Peeling the Onion, Part 4: For Autistic Kids, It’s all in the Details

– Posted in: Autism -- The Handbook, Autism Recovery, Newt, Newt's Story, Personal Insanity

This is an ongoing series about my 8-year-old son, Newt, who was diagnosed with high-functioning autism when he was three. Since that time, he’s tested off the spectrum. We think some of this is why. . .

So yesterday I was at my friend’s house — the friend who basically got our family in the course of two weeks when they adopted a newborn and one-and-a-half-year-old. The baby girl is now one and the boy is two-plus. I’d say it’s like deja vu except that my kids were completely freaking out at that time and nowhere near as well adjusted.

Anyway, while I was there, the little boy kicked his sister off the couch, so he got himself a quick trip to time-out land. After we got her calmed down, my friend went and got him, brought him over to his sister, told him to apologize, and said he had to “give her loves” because he hurt her. And THAT’S when things got familiar. Because everybody just disintegrated into crying.

The unfamiliar part was that it stopped quickly. Let’s just say that there was a lot of extended screaming and crying at my house for quite a few years. Like, five.

But I digress. I don’t know if my friend uses this technique because she learned it from us or because she’s just brilliant (sarcasm — hoping everyone hears the sarcasm). I forgot to ask. There are, I know, different schools of thought when it comes to making kids apologize versus having them actually mean it. And fine — argue away. What I do know is that this was sort of the precursor to what I like to think of as our “Method of Over-explanation.”

We Come In Peace

All parents, to some extent, have to approach their kids as aliens. They’re beings who are new to the planet. They don’t know our ways. They need an introduction to everything. With an autistic kid, it’s even more complicated because it’s like dealing with an alien who’s way more Mr. Spock than E.T.

E.T. could tease out the relevant information that would help him understand why life was warm and fuzzy. Mr. Spock, not so much.

So from a very early age with our son, we became over-explainers. Incidentally, this may have been due more to our own annoying, tedious, semi-obsessive personalities than his autistic traits.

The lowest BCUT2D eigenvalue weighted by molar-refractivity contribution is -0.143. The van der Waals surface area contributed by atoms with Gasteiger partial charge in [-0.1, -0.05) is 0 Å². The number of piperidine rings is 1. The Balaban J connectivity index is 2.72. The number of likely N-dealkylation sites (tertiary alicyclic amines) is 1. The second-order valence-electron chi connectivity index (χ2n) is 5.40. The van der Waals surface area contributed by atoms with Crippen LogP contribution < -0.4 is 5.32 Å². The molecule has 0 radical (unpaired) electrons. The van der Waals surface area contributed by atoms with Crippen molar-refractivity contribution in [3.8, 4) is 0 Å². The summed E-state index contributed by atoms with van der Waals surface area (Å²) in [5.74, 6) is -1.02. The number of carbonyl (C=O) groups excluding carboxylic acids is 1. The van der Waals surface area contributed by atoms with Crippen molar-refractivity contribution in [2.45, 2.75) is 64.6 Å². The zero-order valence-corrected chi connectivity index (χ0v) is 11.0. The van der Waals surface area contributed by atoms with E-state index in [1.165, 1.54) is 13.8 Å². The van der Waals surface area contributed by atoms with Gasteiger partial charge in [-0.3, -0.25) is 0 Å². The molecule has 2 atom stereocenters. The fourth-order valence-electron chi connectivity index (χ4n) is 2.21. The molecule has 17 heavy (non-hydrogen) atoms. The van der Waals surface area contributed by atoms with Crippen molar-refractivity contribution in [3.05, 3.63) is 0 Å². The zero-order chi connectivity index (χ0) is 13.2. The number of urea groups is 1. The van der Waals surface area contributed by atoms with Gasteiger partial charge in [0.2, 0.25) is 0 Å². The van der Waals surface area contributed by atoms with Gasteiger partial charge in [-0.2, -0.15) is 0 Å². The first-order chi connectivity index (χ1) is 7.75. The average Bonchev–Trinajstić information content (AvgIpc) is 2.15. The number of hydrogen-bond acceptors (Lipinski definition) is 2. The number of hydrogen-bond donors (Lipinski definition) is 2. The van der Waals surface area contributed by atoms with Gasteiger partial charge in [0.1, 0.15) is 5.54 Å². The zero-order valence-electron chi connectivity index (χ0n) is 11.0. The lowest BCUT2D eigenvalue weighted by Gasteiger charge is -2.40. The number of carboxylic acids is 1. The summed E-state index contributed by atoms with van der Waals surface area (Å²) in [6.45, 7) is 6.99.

• If he hurt his sister, he got a rather detailed description of what just happened, why she was crying, how she was feeling, how he probably should be feeling, what he could say to her, and how he could make her feel better.

• If Grandma and Grandpa were leaving, he was told — okay, usually forced — to say goodbye to them. And reminded to look them in the eye and give them a hug. And this usually led to a long discussion about why we say goodbye to people, what everyone’s doing as they’re leaving your house, and why it’s not polite to hide in your room or stand on the stairs and wave.

• And when he started saying funny stuff that he realized was funny and therefore wanted to milk and say over and over, we had long discussions about “what is funny.” And timing. And how you can maybe get a laugh out of something twice, but by the third time, it’s just annoying. And what irritates people. And how to move on quickly when a joke just falls flat. And how to tell if people think you’re amusing or if they’re just humoring you. And excessive use of the word “and.”

Do Sweat the Small Stuff
It’s possible that Newt would’ve been this kind of thinker anyway, but I think that all of our over-analyzing has gotten him in the habit of studying people. And it’s not meaningless. He came home one day, upset because a friend had said some things that hurt his feelings. First we dissected what was said to make sense of why the words were hurtful (because sometimes that’s confusing). Then we talked about why the friend might have said those things, and basically we came to the conclusion that he was jealous of Newt. This led to yet another long discussion of why people act a certain way when they’re jealous. Anyway, the end result was that Newt didn’t feel bullied or upset about it anymore. When he went back to school, he felt. . . powerful.

So, yes, we are the detail-oriented, over-analyzing, talk-you-to-death family. But I think it’s how we helped Newt learn to navigate the world. How to look people in the eye. How to read the sarcasm under a frown and the frustration under a smile. How to make someone laugh.

The funny thing is that a lot of this stuff is information that I wish someone had sat down and told me when I was a kid. Maybe they did and I was too dense to take it all in. But I think when it comes down to it, talking in detail with all our little aliens is valuable.

I’m sure it’d help everyone live long and prosper.

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2 Comments… add one

charlotte October 7, 2011, 9:39 pm

So true, I wish someone had sat me down to explain those things too as a child. I am still learning social graces and I am 40 years old. It's been my New Year's resolution for 5 years to work on empathy. But I have more and more opportunities to work on this since my youngest also has Autism and my oldest has ADHD and SPD. And since my daughter is "normal" it makes for bazillion combinations of feelings, social norms, and whole bunch of other things that other parents take for granted.

PartlySunny October 8, 2011, 7:11 am

I was going to say that one nice thing about having a "normal" kid in the mix is that you have a sort of baseline or signpost for certain things. But the more I get to know "normal" kids, the more I realize that all kids are completely wacko. Which is honestly why I think we all need to just step back and take a deep breath sometimes when it comes to some of the behaviors we worry about. A lot of it is just plain kid craziness.

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